I’m always too slow to get around to reporting about our great Fortune conferences. Once again, in the better-late-than-never category, here are a few thoughts from the Fortune 500 Forum, held last Monday to Wednesday (Dec. 1-3) in Washington, D.C., at the Ritz-Carlton hotel near DuPont Circle.
This conference draws together a group of CEOs and other big shots to go high level: the economy, corporate governance, state of the world, and so on. Officialdom made an appearance in the form of Treasury Secretary Henry Paulson and FDIC Chairwoman Sheila Bair.
Regrettably, I flew in too late to catch Paulson. Bair I did see, and she is as impressive as I expected. A Kansan and a just-the-facts-ma’am type. She’s not charismatic, and she has a bad habit of swallowing the ends of her sentences. But she’s clearly smart and in control. And she’d like to not be asked by President-elect Barack Obama to leave her job before her term is up. (Clearer version: Bair wants to keep her banking watchdog job.) One question I’d like to have asked Bair but didn’t: Does the FDIC approve the too-high CD and money-market rates you constantly see troubled banks advertising in the newspapers? It’s so clear those rates are designed to pull in depositors and that the FDIC is on the hook to insure the deposits up to the regulated levels. As such, the FDIC ought to bless each rate before a GMAC Bank or Washington Mutual advertises it in the San Francisco Chronicle, for example. But do they? Does anyone know?
As for business leaders, one word describes the mood at the conference: bleak. Blackstone (BX) co-founder Peter Peterson sees the recession lasting through 2009, and he also forecasts housing prices continuing to plummet. Free-market types like Brad Anderson of Best Buy (BBY) and AT&T’s (T) Randall Stevenson didn’t have anything good to say about the stimulus plans being plotted by Congress. But they assume they’ll happen anyway.
On energy policy, a high-power panel moderated by my colleague Marc Gunther came to an interesting conclusion: A carbon tax would have a much bigger and better impact than a cap-and-trade system supported by both former presidential candidates and the Democratic Congress. I had one nagging question for the panel, which included legendary FedEx (FDX) founder Fred Smith, Conservation International’s Glenn Prickett, U.S. Shell Oil boss Marvin Odum, and Andy Karsner, the Bush administration’s former emissary to the alternative-energy industry: If a carbon tax is such a smart idea, why aren’t any politician’s talking about it? (The short answer: This debate is just getting started.)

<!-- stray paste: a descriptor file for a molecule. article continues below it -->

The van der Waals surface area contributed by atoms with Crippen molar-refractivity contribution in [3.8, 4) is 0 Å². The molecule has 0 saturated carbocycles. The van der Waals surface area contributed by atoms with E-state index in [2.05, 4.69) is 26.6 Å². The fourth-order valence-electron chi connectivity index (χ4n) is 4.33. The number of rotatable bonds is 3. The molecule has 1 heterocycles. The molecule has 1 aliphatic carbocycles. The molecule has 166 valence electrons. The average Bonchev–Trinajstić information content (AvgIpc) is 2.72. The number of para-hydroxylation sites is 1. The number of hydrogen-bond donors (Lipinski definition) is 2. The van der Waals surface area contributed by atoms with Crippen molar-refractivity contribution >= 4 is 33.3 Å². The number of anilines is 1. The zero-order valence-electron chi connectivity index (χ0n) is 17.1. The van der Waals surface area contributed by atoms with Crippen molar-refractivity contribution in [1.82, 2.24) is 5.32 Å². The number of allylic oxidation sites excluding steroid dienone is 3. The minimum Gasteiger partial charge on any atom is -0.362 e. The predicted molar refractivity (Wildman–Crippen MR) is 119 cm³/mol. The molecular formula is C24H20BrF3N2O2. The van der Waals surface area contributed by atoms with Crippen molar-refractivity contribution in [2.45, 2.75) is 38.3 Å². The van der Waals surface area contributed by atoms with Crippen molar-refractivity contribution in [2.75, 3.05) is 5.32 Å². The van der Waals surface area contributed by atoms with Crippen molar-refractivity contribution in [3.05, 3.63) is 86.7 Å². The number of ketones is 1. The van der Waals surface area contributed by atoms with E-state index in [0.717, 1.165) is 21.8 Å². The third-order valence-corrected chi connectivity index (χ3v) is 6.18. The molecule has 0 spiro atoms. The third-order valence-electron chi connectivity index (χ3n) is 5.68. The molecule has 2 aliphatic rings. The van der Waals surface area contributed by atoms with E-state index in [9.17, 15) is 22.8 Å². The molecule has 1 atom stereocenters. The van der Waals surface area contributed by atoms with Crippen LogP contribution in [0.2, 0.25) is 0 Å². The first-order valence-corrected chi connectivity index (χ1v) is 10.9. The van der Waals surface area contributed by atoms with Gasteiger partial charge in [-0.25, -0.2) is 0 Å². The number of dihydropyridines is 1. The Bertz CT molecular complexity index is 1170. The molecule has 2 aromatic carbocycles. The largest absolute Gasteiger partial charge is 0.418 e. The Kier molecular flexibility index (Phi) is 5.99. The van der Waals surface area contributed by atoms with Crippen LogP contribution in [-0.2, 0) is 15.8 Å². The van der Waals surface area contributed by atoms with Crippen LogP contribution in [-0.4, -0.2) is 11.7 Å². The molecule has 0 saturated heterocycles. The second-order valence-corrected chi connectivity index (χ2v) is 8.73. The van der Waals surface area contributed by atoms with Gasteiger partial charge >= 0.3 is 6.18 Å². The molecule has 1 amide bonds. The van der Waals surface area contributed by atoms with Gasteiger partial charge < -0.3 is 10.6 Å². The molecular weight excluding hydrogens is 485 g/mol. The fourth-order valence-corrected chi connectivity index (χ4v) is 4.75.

One of the highlights of the conference was a dinner in the Benjamin Franklin Room at the State Department. Lots of china and portraits from the early days of the Republic, giant seal of the United States on the ceiling, that sort of thing. Rick Stengel, managing editor of Time Magazine, Fortune’s kissing-cousin publication, interviewed former Secretary of State Madeline Albright, now a consultant as well as Obama transition team advisor. She wasn’t any more upbeat than the business chieftains. She said Pakistan has “everything that gives you an international migraine,” including nuclear weapons, corruption and the like. She called Russia’s president, Dmitry Medvedev, “stunningly young.” And this was while she was just warming up.
Speaking of Pakistan, the following evening the group split up among several embassies and I was privileged to dine at that country’s well-fortified embassy. Ambassador Husain Haqqani is a charmer, a former journalist and academic who went into exile under his country’s previous regime and only recently came back into political life with the change in government there. Asked how the Pakistani people view Obama, a different diplomat explained that his people are emotionally excited about Obama but concerned because of his debate comments that he would attack Pakistan if necessary. (John McCain was more cautious on the question of Pakistan.) It’s a good reminder that while Americans suffer through the ennui of endless debates, people around the world hang on whatever words most impact them.
Two panels on our final day, one of which I moderated, danced around the topic of the role boards of directors play in over-the-top executive compensation. The severe recession will probably do more to address that problem than all the hot air that compensation experts and shareholder-rights activists blow on the subject. (Pearl Myer, a leading compensation consultant, made what sounded to me like a ridiculous comment, that boards have a tough time finding worthy candidates with industry knowledge. That didn’t seem to stop the boards of Ford (F) and Chrysler from going outside the auto industry.)
I asked every executive I could if they’ve been able to borrow money from banks. Western Refining CEO Paul Foster told me he can, but at rates that don’t make sense. He’s selling a refinery to pay down debt.
And in the crazy times category, James Turley, CEO of Ernst & Young, checked out of the Mumbai Oberoi the afternoon of the tragic attacks. We were pleased to have him at our conference the following week.